TRACED Act Needs Exception for Legit Business Communications

While credit unions share concerns about unwanted robocalls to consumers, CUNA believes the Telephone Robocall Abuse Criminal Enforcement and Deterrence (TRACED) Act (S. 151) as presently drafted would negatively impact credit union-member communications. CUNA pledged to work with legislators to improve the TRACED Act in a letter sent Monday to Senate Commerce Committee leadership in advance of the committee’s Wednesday mark-up of S. 151 and other bills.

Regulations implementing the Telephone Consumer Protection Act (TCPA) are causing confusion for credit unions wishing to inform members of important account information without threat of legal action. CUNA has been working with the Federal Communications Commission and Congress to find a solution.

CUNA believes that in its current state, the TRACED Act would “expand that threat of litigation by extending the period for a cause of action and increasing the penalties available under the TCPA without first providing a statutory exemption for legitimate businesses seeking to relay information to their existing customers.”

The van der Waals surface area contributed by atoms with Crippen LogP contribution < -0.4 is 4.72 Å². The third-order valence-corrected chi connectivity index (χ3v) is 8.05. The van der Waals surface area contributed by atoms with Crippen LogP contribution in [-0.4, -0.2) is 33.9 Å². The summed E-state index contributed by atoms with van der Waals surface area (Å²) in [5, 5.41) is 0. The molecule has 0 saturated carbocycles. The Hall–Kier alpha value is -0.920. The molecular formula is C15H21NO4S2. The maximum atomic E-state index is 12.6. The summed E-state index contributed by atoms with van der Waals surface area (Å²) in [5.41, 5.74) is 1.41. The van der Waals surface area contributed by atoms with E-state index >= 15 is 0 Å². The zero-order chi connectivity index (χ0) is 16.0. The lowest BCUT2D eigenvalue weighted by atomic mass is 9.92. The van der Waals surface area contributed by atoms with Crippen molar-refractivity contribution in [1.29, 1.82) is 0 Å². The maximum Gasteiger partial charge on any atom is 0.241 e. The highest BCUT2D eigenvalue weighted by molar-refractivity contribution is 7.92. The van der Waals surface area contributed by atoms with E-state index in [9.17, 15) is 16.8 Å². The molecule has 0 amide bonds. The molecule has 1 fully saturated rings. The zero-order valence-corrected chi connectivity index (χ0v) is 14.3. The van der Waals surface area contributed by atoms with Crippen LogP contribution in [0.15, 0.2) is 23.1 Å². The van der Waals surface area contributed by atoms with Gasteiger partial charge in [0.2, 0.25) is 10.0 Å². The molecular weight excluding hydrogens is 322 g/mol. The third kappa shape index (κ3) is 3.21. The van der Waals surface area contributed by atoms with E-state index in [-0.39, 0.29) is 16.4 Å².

The bill would also enact a safe harbor for telecommunications providers who misidentify legitimate calls for the purposes of blocking them without establishing protections to minimize the harm to legitimate businesses or providing them with any meaningful mechanism for recourse.

“Given these consequences, CUNA and our credit union members do not support the passage of the TRACED Act as introduced,” the letter reads. “Instead, we urge you to work with us to craft an exception to TCPA that properly recognizes the distinction between unwanted robocalls and legitimate business communications.”